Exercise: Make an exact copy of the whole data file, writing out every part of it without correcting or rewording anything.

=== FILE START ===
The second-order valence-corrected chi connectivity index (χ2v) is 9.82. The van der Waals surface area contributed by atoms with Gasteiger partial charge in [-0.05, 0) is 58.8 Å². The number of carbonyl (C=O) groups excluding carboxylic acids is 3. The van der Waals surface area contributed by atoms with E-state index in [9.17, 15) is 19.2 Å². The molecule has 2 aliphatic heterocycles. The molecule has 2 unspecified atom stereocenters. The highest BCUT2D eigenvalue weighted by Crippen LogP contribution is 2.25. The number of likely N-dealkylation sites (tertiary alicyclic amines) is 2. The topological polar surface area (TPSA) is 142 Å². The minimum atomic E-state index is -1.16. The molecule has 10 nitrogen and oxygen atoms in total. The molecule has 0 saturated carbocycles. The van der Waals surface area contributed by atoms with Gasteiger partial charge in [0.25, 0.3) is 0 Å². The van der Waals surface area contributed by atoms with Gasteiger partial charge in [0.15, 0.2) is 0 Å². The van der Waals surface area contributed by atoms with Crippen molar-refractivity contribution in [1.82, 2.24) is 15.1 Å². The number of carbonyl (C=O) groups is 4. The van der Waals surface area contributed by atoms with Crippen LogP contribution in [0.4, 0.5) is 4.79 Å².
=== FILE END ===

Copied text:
The second-order valence-corrected chi connectivity index (χ2v) is 9.82. The van der Waals surface area contributed by atoms with Gasteiger partial charge in [-0.05, 0) is 58.8 Å². The number of carbonyl (C=O) groups excluding carboxylic acids is 3. The van der Waals surface area contributed by atoms with E-state index in [9.17, 15) is 19.2 Å². The molecule has 2 aliphatic heterocycles. The molecule has 2 unspecified atom stereocenters. The highest BCUT2D eigenvalue weighted by Crippen LogP contribution is 2.25. The number of likely N-dealkylation sites (tertiary alicyclic amines) is 2. The topological polar surface area (TPSA) is 142 Å². The minimum atomic E-state index is -1.16. The molecule has 10 nitrogen and oxygen atoms in total. The molecule has 0 saturated carbocycles. The van der Waals surface area contributed by atoms with Gasteiger partial charge in [0.25, 0.3) is 0 Å². The van der Waals surface area contributed by atoms with Gasteiger partial charge in [0.15, 0.2) is 0 Å². The van der Waals surface area contributed by atoms with Crippen molar-refractivity contribution in [1.82, 2.24) is 15.1 Å². The number of carbonyl (C=O) groups is 4. The van der Waals surface area contributed by atoms with Crippen LogP contribution in [0.4, 0.5) is 4.79 Å².